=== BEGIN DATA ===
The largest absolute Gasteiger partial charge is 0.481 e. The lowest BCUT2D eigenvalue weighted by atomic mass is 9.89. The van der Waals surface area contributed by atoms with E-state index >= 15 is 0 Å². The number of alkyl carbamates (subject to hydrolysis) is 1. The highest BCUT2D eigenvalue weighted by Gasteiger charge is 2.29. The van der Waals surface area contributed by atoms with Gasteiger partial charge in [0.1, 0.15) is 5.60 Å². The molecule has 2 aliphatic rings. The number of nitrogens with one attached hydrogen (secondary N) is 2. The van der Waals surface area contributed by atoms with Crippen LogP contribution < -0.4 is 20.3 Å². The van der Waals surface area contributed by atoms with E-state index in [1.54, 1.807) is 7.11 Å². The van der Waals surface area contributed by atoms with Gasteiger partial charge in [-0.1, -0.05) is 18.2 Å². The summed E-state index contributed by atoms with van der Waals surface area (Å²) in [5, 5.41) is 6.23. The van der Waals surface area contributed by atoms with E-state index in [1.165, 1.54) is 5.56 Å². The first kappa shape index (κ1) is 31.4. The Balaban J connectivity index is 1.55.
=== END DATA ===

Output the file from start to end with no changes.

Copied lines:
The largest absolute Gasteiger partial charge is 0.481 e. The lowest BCUT2D eigenvalue weighted by atomic mass is 9.89. The van der Waals surface area contributed by atoms with E-state index >= 15 is 0 Å². The number of alkyl carbamates (subject to hydrolysis) is 1. The highest BCUT2D eigenvalue weighted by Gasteiger charge is 2.29. The van der Waals surface area contributed by atoms with Gasteiger partial charge in [0.1, 0.15) is 5.60 Å². The molecule has 2 aliphatic rings. The number of nitrogens with one attached hydrogen (secondary N) is 2. The van der Waals surface area contributed by atoms with Crippen LogP contribution < -0.4 is 20.3 Å². The van der Waals surface area contributed by atoms with E-state index in [1.54, 1.807) is 7.11 Å². The van der Waals surface area contributed by atoms with Gasteiger partial charge in [-0.1, -0.05) is 18.2 Å². The summed E-state index contributed by atoms with van der Waals surface area (Å²) in [5, 5.41) is 6.23. The van der Waals surface area contributed by atoms with E-state index in [1.165, 1.54) is 5.56 Å². The first kappa shape index (κ1) is 31.4. The Balaban J connectivity index is 1.55.